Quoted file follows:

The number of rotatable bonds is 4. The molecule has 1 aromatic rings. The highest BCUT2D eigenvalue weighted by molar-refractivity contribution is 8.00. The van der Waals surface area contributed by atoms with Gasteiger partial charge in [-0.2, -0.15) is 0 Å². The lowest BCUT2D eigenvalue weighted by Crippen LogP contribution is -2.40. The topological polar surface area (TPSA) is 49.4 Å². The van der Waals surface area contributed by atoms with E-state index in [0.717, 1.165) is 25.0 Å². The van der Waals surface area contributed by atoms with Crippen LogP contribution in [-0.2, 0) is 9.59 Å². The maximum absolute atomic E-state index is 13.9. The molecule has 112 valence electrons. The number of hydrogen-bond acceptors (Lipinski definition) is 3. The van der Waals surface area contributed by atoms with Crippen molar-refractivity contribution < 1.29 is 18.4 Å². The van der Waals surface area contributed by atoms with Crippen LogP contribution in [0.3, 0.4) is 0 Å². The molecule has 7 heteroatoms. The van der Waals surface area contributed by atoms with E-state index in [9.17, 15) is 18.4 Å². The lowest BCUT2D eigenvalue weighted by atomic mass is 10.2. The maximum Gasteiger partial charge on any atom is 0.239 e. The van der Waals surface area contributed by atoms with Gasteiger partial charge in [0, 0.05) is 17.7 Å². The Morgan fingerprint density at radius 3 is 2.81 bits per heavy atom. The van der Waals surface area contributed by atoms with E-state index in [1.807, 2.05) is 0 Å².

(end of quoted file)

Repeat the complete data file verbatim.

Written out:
The number of rotatable bonds is 4. The molecule has 1 aromatic rings. The highest BCUT2D eigenvalue weighted by molar-refractivity contribution is 8.00. The van der Waals surface area contributed by atoms with Gasteiger partial charge in [-0.2, -0.15) is 0 Å². The lowest BCUT2D eigenvalue weighted by Crippen LogP contribution is -2.40. The topological polar surface area (TPSA) is 49.4 Å². The van der Waals surface area contributed by atoms with E-state index in [0.717, 1.165) is 25.0 Å². The van der Waals surface area contributed by atoms with Crippen LogP contribution in [-0.2, 0) is 9.59 Å². The maximum absolute atomic E-state index is 13.9. The molecule has 112 valence electrons. The number of hydrogen-bond acceptors (Lipinski definition) is 3. The van der Waals surface area contributed by atoms with Crippen molar-refractivity contribution < 1.29 is 18.4 Å². The van der Waals surface area contributed by atoms with Crippen LogP contribution in [0.3, 0.4) is 0 Å². The molecule has 7 heteroatoms. The van der Waals surface area contributed by atoms with E-state index in [9.17, 15) is 18.4 Å². The lowest BCUT2D eigenvalue weighted by atomic mass is 10.2. The maximum Gasteiger partial charge on any atom is 0.239 e. The van der Waals surface area contributed by atoms with Gasteiger partial charge in [0, 0.05) is 17.7 Å². The Morgan fingerprint density at radius 3 is 2.81 bits per heavy atom. The van der Waals surface area contributed by atoms with E-state index in [1.807, 2.05) is 0 Å².